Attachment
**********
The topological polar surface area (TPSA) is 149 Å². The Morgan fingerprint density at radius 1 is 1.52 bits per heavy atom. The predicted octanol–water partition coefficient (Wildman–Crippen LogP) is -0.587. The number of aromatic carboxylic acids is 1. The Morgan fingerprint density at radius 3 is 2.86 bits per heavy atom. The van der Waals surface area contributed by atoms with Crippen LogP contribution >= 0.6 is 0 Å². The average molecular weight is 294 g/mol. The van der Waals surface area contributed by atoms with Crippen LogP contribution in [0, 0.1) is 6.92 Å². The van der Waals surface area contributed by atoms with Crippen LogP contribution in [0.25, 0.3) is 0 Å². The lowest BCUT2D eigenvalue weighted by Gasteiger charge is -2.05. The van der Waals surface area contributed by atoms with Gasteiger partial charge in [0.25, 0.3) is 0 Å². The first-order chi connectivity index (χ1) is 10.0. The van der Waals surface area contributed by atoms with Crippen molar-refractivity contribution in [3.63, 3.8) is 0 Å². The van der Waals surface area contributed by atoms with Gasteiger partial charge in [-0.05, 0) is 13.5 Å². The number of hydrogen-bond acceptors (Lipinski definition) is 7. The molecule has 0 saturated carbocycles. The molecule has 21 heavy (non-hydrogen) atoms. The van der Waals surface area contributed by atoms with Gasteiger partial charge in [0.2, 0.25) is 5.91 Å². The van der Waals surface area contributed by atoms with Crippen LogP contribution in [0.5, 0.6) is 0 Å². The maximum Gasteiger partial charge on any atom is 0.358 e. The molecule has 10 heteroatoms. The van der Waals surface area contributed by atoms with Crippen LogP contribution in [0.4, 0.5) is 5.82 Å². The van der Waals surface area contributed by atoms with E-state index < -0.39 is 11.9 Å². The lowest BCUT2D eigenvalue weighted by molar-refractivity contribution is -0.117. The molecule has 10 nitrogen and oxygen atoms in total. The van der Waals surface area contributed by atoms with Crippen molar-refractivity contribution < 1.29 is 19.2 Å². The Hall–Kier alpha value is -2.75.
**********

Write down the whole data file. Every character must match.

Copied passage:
The topological polar surface area (TPSA) is 149 Å². The Morgan fingerprint density at radius 1 is 1.52 bits per heavy atom. The predicted octanol–water partition coefficient (Wildman–Crippen LogP) is -0.587. The number of aromatic carboxylic acids is 1. The Morgan fingerprint density at radius 3 is 2.86 bits per heavy atom. The van der Waals surface area contributed by atoms with Crippen LogP contribution >= 0.6 is 0 Å². The average molecular weight is 294 g/mol. The van der Waals surface area contributed by atoms with Crippen LogP contribution in [0, 0.1) is 6.92 Å². The van der Waals surface area contributed by atoms with Crippen LogP contribution in [0.25, 0.3) is 0 Å². The lowest BCUT2D eigenvalue weighted by Gasteiger charge is -2.05. The van der Waals surface area contributed by atoms with Gasteiger partial charge in [0.25, 0.3) is 0 Å². The first-order chi connectivity index (χ1) is 10.0. The van der Waals surface area contributed by atoms with Crippen molar-refractivity contribution in [3.63, 3.8) is 0 Å². The van der Waals surface area contributed by atoms with Gasteiger partial charge in [-0.05, 0) is 13.5 Å². The number of hydrogen-bond acceptors (Lipinski definition) is 7. The molecule has 0 saturated carbocycles. The molecule has 21 heavy (non-hydrogen) atoms. The van der Waals surface area contributed by atoms with Gasteiger partial charge in [0.2, 0.25) is 5.91 Å². The van der Waals surface area contributed by atoms with Crippen LogP contribution in [0.5, 0.6) is 0 Å². The maximum Gasteiger partial charge on any atom is 0.358 e. The molecule has 10 heteroatoms. The van der Waals surface area contributed by atoms with Crippen LogP contribution in [0.4, 0.5) is 5.82 Å². The van der Waals surface area contributed by atoms with E-state index < -0.39 is 11.9 Å². The lowest BCUT2D eigenvalue weighted by molar-refractivity contribution is -0.117. The molecule has 10 nitrogen and oxygen atoms in total. The van der Waals surface area contributed by atoms with Crippen molar-refractivity contribution < 1.29 is 19.2 Å². The Hall–Kier alpha value is -2.75.